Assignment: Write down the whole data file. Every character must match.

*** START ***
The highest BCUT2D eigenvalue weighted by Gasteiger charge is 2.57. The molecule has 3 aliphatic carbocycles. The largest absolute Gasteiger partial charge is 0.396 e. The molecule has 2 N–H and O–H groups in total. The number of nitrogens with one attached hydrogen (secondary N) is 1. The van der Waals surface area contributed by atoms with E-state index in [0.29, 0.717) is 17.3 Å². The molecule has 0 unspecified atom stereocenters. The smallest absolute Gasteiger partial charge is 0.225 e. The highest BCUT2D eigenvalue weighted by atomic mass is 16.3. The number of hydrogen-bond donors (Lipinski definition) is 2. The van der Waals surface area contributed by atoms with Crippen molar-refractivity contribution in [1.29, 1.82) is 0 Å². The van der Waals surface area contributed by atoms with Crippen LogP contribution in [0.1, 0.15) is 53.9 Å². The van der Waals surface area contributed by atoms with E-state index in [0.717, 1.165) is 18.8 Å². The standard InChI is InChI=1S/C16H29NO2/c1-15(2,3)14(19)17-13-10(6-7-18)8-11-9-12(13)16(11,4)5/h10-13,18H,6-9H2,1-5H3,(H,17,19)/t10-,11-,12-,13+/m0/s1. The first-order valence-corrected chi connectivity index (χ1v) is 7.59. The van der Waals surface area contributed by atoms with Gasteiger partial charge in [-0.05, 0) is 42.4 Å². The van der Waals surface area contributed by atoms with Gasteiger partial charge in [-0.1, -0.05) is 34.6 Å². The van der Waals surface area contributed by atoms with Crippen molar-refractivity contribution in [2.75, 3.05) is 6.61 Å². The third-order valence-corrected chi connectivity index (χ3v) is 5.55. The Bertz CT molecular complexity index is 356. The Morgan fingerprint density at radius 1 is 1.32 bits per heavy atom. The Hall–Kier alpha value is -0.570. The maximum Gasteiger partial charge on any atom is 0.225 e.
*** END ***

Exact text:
The highest BCUT2D eigenvalue weighted by Gasteiger charge is 2.57. The molecule has 3 aliphatic carbocycles. The largest absolute Gasteiger partial charge is 0.396 e. The molecule has 2 N–H and O–H groups in total. The number of nitrogens with one attached hydrogen (secondary N) is 1. The van der Waals surface area contributed by atoms with E-state index in [0.29, 0.717) is 17.3 Å². The molecule has 0 unspecified atom stereocenters. The smallest absolute Gasteiger partial charge is 0.225 e. The highest BCUT2D eigenvalue weighted by atomic mass is 16.3. The number of hydrogen-bond donors (Lipinski definition) is 2. The van der Waals surface area contributed by atoms with Crippen molar-refractivity contribution in [1.29, 1.82) is 0 Å². The van der Waals surface area contributed by atoms with Crippen LogP contribution in [0.1, 0.15) is 53.9 Å². The van der Waals surface area contributed by atoms with E-state index in [0.717, 1.165) is 18.8 Å². The standard InChI is InChI=1S/C16H29NO2/c1-15(2,3)14(19)17-13-10(6-7-18)8-11-9-12(13)16(11,4)5/h10-13,18H,6-9H2,1-5H3,(H,17,19)/t10-,11-,12-,13+/m0/s1. The first-order valence-corrected chi connectivity index (χ1v) is 7.59. The van der Waals surface area contributed by atoms with Gasteiger partial charge in [-0.05, 0) is 42.4 Å². The van der Waals surface area contributed by atoms with Gasteiger partial charge in [-0.1, -0.05) is 34.6 Å². The van der Waals surface area contributed by atoms with Crippen molar-refractivity contribution in [2.75, 3.05) is 6.61 Å². The third-order valence-corrected chi connectivity index (χ3v) is 5.55. The Bertz CT molecular complexity index is 356. The Morgan fingerprint density at radius 1 is 1.32 bits per heavy atom. The Hall–Kier alpha value is -0.570. The maximum Gasteiger partial charge on any atom is 0.225 e.